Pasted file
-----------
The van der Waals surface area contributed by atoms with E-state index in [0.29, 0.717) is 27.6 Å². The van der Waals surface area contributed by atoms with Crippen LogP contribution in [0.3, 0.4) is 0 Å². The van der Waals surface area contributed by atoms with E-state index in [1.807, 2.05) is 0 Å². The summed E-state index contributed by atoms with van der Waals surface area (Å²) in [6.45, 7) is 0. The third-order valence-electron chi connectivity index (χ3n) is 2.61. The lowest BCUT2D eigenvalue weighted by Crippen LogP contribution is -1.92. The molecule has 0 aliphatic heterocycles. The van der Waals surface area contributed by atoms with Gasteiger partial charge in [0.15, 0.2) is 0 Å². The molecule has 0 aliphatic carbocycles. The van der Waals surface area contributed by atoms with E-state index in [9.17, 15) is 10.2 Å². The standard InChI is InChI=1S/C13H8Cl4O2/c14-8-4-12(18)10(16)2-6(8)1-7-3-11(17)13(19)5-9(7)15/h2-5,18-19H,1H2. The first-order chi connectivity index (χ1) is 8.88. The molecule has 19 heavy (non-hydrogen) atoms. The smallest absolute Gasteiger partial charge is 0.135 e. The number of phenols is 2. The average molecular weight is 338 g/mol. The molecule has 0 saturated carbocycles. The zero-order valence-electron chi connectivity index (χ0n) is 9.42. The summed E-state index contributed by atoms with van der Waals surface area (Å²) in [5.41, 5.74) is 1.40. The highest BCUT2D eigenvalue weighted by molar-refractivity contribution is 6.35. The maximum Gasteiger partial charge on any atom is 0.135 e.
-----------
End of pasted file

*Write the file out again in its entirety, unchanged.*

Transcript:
The van der Waals surface area contributed by atoms with E-state index in [0.29, 0.717) is 27.6 Å². The van der Waals surface area contributed by atoms with Crippen LogP contribution in [0.3, 0.4) is 0 Å². The van der Waals surface area contributed by atoms with E-state index in [1.807, 2.05) is 0 Å². The summed E-state index contributed by atoms with van der Waals surface area (Å²) in [6.45, 7) is 0. The third-order valence-electron chi connectivity index (χ3n) is 2.61. The lowest BCUT2D eigenvalue weighted by Crippen LogP contribution is -1.92. The molecule has 0 aliphatic heterocycles. The van der Waals surface area contributed by atoms with Gasteiger partial charge in [0.15, 0.2) is 0 Å². The molecule has 0 aliphatic carbocycles. The van der Waals surface area contributed by atoms with E-state index in [9.17, 15) is 10.2 Å². The standard InChI is InChI=1S/C13H8Cl4O2/c14-8-4-12(18)10(16)2-6(8)1-7-3-11(17)13(19)5-9(7)15/h2-5,18-19H,1H2. The first-order chi connectivity index (χ1) is 8.88. The molecule has 19 heavy (non-hydrogen) atoms. The smallest absolute Gasteiger partial charge is 0.135 e. The number of phenols is 2. The average molecular weight is 338 g/mol. The molecule has 0 saturated carbocycles. The zero-order valence-electron chi connectivity index (χ0n) is 9.42. The summed E-state index contributed by atoms with van der Waals surface area (Å²) in [5.41, 5.74) is 1.40. The highest BCUT2D eigenvalue weighted by molar-refractivity contribution is 6.35. The maximum Gasteiger partial charge on any atom is 0.135 e.